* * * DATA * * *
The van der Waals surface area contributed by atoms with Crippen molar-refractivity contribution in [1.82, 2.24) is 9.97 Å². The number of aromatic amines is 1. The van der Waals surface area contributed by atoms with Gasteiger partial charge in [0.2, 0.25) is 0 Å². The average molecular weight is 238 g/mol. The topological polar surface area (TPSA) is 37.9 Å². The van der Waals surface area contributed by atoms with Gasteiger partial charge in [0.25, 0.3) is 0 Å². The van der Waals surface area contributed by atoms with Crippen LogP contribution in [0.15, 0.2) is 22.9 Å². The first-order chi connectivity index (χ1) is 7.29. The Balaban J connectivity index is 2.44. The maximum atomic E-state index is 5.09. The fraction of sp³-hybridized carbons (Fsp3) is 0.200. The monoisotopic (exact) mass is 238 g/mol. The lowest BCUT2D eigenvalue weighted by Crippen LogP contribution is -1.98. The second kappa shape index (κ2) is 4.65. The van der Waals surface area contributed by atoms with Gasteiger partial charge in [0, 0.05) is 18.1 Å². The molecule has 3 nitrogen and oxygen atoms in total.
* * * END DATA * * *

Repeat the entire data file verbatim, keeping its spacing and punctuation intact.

The van der Waals surface area contributed by atoms with Crippen molar-refractivity contribution in [1.82, 2.24) is 9.97 Å². The number of aromatic amines is 1. The van der Waals surface area contributed by atoms with Gasteiger partial charge in [0.2, 0.25) is 0 Å². The average molecular weight is 238 g/mol. The topological polar surface area (TPSA) is 37.9 Å². The van der Waals surface area contributed by atoms with Gasteiger partial charge in [0.25, 0.3) is 0 Å². The van der Waals surface area contributed by atoms with Crippen LogP contribution in [0.15, 0.2) is 22.9 Å². The first-order chi connectivity index (χ1) is 7.29. The Balaban J connectivity index is 2.44. The maximum atomic E-state index is 5.09. The fraction of sp³-hybridized carbons (Fsp3) is 0.200. The monoisotopic (exact) mass is 238 g/mol. The lowest BCUT2D eigenvalue weighted by Crippen LogP contribution is -1.98. The second kappa shape index (κ2) is 4.65. The van der Waals surface area contributed by atoms with Gasteiger partial charge in [0, 0.05) is 18.1 Å². The molecule has 3 nitrogen and oxygen atoms in total.